Prep Rally | Good riddance, alternating sites for district championships

jlembo@bradenton.comJanuary 24, 2014 

Goodbye, rotating championship sites.

We hardly knew you, but we didn't love you.

You'll be missed as much as a migraine or chicken pox.

Don't come back anytime soon.

Starting this school year, district championship games now are awarded to teams with the highest seed, at least locally.

This is the way it should be, though this wasn't the way it was when satellite sites first began a few years ago.

If a district's contingent consisted of teams from more than one county, such as Manatee and Pinellas, the championship game rotated between the two.

That meant that if a Pinellas County team made the final and it was Pinellas County's turn to host, then the final would be played in Pinellas County.

Didn't matter if the Pinellas team was a No. 5 seed and the Manatee County team was seeded No. 1.

It wasn't fair.

Now, it's fair.

The biggest benefit of playing a district tournament at different sites is it adds that much more flavor to the regular season. Teams aren't just playing for better seeds; they're playing for home games.

And getting to host a district championship game is a big deal and an even bigger reward for being the best team in your district from pillar to post.

If you're the best, you deserve to host the biggest game.

Some districts have stuck to the one-site tournaments, which is fine, especially in the case of Saint Stephen's itching to use its terrific new facility. (Neighboring Bayshore and Southeast having to travel all the way to Tampa to play a district quarterfinal Tuesday night? That's a different matter altogether).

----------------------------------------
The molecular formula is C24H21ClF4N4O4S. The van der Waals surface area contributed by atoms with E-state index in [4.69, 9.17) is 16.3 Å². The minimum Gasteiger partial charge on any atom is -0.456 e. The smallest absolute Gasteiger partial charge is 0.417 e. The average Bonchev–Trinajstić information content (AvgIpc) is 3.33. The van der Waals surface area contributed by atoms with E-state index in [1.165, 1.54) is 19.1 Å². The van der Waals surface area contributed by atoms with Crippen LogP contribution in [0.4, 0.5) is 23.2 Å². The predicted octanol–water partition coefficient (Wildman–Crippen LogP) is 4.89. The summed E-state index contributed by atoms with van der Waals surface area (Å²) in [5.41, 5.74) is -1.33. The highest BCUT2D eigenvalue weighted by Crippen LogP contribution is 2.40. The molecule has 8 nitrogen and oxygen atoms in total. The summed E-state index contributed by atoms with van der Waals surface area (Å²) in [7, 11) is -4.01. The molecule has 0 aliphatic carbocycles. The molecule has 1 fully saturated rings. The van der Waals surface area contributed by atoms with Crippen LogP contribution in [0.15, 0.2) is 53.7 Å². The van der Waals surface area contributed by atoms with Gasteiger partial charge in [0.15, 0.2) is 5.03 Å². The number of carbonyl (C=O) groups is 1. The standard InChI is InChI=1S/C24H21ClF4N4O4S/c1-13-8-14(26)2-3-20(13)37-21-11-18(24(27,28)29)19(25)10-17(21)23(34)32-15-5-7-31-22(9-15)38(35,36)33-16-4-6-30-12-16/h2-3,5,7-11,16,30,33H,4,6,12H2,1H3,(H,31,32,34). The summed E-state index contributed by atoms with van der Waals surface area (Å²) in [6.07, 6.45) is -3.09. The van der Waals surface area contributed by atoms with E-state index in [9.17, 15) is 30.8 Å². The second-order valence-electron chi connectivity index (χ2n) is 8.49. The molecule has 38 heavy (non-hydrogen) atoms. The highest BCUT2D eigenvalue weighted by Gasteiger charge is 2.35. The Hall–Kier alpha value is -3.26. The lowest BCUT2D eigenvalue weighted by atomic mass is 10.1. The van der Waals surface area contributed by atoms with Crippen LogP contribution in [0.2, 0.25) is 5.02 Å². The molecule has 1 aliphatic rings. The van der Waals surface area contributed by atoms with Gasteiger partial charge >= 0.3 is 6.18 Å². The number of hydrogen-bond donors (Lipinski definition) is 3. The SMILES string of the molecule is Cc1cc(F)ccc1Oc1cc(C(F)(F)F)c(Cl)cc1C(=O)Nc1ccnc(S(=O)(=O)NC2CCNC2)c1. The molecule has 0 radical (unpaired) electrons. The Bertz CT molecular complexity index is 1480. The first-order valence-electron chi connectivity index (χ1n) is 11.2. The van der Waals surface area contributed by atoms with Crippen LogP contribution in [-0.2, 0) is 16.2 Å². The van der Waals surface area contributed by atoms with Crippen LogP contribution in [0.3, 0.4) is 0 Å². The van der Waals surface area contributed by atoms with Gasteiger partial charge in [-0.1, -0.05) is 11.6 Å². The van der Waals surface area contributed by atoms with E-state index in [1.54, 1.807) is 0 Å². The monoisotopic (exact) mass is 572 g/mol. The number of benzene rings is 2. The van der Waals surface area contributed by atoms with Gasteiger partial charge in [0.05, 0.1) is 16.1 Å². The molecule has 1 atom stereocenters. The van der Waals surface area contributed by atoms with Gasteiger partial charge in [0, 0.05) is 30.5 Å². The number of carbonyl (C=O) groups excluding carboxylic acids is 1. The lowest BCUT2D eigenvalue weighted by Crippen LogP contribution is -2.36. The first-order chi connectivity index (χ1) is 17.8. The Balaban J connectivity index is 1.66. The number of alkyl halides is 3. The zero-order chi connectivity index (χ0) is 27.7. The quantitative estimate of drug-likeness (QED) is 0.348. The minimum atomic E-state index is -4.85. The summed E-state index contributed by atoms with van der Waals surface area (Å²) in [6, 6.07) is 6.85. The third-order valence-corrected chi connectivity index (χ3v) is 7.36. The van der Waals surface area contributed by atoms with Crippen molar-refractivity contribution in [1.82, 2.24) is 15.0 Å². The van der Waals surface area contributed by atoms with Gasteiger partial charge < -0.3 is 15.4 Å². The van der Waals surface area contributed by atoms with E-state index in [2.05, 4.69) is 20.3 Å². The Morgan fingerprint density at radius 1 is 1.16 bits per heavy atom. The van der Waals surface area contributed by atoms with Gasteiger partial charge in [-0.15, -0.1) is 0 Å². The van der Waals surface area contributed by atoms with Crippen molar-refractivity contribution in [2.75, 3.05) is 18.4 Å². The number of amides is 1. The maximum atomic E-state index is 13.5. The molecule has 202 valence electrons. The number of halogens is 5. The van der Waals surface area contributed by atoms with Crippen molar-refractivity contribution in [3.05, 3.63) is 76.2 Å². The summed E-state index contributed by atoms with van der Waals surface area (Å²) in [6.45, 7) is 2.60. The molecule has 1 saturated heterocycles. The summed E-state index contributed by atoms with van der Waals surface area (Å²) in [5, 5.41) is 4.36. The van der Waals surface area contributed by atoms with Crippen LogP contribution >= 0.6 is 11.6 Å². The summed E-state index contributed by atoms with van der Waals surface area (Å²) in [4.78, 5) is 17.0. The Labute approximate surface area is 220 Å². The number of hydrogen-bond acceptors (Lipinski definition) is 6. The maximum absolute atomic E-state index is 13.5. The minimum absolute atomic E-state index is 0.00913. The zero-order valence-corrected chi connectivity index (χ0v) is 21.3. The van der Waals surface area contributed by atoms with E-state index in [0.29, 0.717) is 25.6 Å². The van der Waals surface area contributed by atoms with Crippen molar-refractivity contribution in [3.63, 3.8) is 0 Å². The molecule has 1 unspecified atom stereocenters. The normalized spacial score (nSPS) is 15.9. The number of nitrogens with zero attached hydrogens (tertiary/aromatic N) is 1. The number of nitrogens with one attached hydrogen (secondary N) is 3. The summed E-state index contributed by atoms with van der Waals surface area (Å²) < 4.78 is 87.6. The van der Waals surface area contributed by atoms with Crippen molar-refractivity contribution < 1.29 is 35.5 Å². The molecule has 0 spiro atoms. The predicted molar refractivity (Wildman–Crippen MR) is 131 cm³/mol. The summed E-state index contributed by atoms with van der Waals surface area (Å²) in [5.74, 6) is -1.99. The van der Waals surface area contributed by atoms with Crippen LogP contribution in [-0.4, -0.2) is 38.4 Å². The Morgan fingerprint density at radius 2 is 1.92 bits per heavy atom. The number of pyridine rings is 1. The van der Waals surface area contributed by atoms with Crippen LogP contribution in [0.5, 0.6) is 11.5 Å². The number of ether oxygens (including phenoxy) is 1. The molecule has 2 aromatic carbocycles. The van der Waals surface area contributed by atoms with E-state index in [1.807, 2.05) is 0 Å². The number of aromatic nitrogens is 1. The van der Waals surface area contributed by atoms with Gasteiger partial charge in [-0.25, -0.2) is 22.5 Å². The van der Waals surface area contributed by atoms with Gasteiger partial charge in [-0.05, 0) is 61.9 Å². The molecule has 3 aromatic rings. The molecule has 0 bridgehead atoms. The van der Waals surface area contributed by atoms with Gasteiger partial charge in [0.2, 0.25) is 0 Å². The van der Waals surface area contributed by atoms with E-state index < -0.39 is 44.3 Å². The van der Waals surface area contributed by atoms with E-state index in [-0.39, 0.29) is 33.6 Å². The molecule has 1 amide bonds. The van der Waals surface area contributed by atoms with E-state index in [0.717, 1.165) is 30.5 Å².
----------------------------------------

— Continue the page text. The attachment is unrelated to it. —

But speaking in terms of the other districts and the floating sites, this is the way it should be.

You don't want to travel for the championship game? You want it played in your stadium or inside your gym?

Fine. Win your district games and you get to stay home while playing for atitle.

Of course, being a No. 1 seed doesn't guarantee you anything, and upsets and underdogs knocking out he favorites are part of the reasons sports are so great.

But being a No. 1 seed now guarantees that if you keep winning, you keep hosting.

That's the way it should be.

Thankfully, that's the way it is.

John Lembo, sports writer, can be reached at 745-7057.Follow him at Twitter@JohnLembo1878.

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